C is for Certain (and that’s good enough for me)

30DEC06 – Sometimes a hundred thousand volumes of deep cosmic wisdom aren’t enough. And sometimes, one word is too much. Regardless, I write, seated tonight at the far end of the bar at the Alaskan, right next to what used to be the coke room. Once upon a decade, a man could sit in seclusion at a rickety table in that comfy little closet of a room, and talk things over with the White Bitch for as long as he could afford her time.

I pause, listening to some rather deep and meaningful music and examine the weary fixtures of the place. Even the shadows on the far wall are mismatched, confused as to where their loyalties lie. Should they suck up to the overhead lanterns, choked full of old cigarette smoke and the laughter of false women? Or the pale pearl light as it sneaks in under the door on this grey evening at the end of another year?

In addition to my coffee, I’ve got an idea, a thought, sitting very deer-like in the crosshairs of my loaded mind, wondering if I’ve seen it yet. It’s a strange feeling running through me, like something wonderful is about to happen. Well, aside from the things that are always happening, the things that never stop happening, and the things that will never happen. (Which, if you think of it, is just another way of saying that those things happen anyway.)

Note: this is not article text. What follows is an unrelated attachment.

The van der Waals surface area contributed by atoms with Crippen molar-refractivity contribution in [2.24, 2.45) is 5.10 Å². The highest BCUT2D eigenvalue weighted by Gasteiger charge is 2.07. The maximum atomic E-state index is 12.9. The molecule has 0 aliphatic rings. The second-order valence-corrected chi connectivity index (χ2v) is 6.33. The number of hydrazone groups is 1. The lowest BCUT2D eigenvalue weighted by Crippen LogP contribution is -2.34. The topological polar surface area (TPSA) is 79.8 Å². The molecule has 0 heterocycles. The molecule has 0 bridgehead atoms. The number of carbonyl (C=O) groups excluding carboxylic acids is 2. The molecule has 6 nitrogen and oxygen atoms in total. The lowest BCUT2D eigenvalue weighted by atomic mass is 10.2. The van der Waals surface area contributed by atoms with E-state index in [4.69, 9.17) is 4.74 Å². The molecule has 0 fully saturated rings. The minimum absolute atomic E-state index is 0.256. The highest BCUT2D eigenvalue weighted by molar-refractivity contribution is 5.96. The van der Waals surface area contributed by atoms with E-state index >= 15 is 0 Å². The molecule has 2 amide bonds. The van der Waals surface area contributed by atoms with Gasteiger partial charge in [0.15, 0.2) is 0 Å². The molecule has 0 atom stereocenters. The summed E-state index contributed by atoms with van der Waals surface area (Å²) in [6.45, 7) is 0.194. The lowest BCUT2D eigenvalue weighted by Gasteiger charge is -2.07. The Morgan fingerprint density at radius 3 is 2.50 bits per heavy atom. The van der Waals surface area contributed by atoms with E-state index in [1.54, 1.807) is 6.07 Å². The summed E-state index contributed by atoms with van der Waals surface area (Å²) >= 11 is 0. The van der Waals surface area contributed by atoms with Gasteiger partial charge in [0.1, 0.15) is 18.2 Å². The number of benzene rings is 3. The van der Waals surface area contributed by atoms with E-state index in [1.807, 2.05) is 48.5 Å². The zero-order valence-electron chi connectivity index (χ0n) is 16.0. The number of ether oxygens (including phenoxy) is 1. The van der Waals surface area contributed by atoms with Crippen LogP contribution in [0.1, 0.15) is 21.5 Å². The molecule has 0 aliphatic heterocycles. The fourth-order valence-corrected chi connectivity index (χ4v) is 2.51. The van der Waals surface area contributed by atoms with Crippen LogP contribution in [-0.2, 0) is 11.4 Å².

So I sit here with my wine (red), my coffee (black), the music (loud), and my mind (open), waiting for something inside me to break loose and float free, some morsel of momentum to move through my body until it reaches my fingers and propels them to speak, plucking and plinking at them like the tines in a player piano.

I’ve also got a half-finished notebook in front of me, a reliable pen, a tender stack of ones and the bartender’s favoring gaze. So for one holy moment, this is all I need. I turn my face to the lanterns again, gazing through the smoke and the rafters, up and out, imploring the very stars to halt, asking the gears of the Blessed Machine to linger for just a moments more. But you can be sure and certain these moments will eventually fade like pictures on the wall, as they have for all the people who’ve lived and breathed and laughed before me. Even holy moments end. They die and become ghosts, mingling freely with the rivers of time. Eventually, all memories become something to be questioned.

The future is coming, and change rides with it. (Remember, it’s nothing personal.)

TWM

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